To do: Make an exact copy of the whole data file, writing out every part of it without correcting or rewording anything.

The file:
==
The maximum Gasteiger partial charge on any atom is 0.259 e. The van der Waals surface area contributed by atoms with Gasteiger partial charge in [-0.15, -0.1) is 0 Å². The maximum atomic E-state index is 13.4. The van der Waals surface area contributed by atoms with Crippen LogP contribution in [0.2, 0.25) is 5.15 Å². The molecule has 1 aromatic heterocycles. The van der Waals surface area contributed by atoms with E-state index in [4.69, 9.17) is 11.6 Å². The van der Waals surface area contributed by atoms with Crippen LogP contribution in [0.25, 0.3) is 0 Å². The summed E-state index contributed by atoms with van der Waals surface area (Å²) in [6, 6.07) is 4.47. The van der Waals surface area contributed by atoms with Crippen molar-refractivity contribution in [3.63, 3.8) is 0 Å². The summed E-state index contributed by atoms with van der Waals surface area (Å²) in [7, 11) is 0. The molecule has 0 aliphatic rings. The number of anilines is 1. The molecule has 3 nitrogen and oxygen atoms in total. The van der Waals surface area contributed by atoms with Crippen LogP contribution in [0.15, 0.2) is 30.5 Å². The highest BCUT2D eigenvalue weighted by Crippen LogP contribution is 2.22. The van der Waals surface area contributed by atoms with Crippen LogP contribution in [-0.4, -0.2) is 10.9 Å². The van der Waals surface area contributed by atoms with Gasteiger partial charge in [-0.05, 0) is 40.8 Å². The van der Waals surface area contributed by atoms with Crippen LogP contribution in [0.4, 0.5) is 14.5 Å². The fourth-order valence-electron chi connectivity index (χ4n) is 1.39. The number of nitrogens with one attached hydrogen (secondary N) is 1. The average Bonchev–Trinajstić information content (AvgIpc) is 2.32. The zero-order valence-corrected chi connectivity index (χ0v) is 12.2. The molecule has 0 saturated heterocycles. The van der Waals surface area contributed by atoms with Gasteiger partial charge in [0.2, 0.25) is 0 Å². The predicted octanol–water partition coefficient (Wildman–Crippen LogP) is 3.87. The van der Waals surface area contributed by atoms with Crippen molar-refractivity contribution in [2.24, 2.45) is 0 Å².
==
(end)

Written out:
The maximum Gasteiger partial charge on any atom is 0.259 e. The van der Waals surface area contributed by atoms with Gasteiger partial charge in [-0.15, -0.1) is 0 Å². The maximum atomic E-state index is 13.4. The van der Waals surface area contributed by atoms with Crippen LogP contribution in [0.2, 0.25) is 5.15 Å². The molecule has 1 aromatic heterocycles. The van der Waals surface area contributed by atoms with E-state index in [4.69, 9.17) is 11.6 Å². The van der Waals surface area contributed by atoms with Crippen LogP contribution in [0.25, 0.3) is 0 Å². The summed E-state index contributed by atoms with van der Waals surface area (Å²) in [6, 6.07) is 4.47. The van der Waals surface area contributed by atoms with Crippen molar-refractivity contribution in [3.63, 3.8) is 0 Å². The summed E-state index contributed by atoms with van der Waals surface area (Å²) in [7, 11) is 0. The molecule has 0 aliphatic rings. The number of anilines is 1. The molecule has 3 nitrogen and oxygen atoms in total. The van der Waals surface area contributed by atoms with Crippen LogP contribution in [0.15, 0.2) is 30.5 Å². The highest BCUT2D eigenvalue weighted by Crippen LogP contribution is 2.22. The van der Waals surface area contributed by atoms with Crippen LogP contribution in [-0.4, -0.2) is 10.9 Å². The van der Waals surface area contributed by atoms with Gasteiger partial charge in [-0.05, 0) is 40.8 Å². The van der Waals surface area contributed by atoms with Crippen LogP contribution in [0.4, 0.5) is 14.5 Å². The fourth-order valence-electron chi connectivity index (χ4n) is 1.39. The number of nitrogens with one attached hydrogen (secondary N) is 1. The average Bonchev–Trinajstić information content (AvgIpc) is 2.32. The zero-order valence-corrected chi connectivity index (χ0v) is 12.2. The molecule has 0 saturated heterocycles. The van der Waals surface area contributed by atoms with Gasteiger partial charge in [0.2, 0.25) is 0 Å². The predicted octanol–water partition coefficient (Wildman–Crippen LogP) is 3.87. The van der Waals surface area contributed by atoms with Crippen molar-refractivity contribution in [2.24, 2.45) is 0 Å².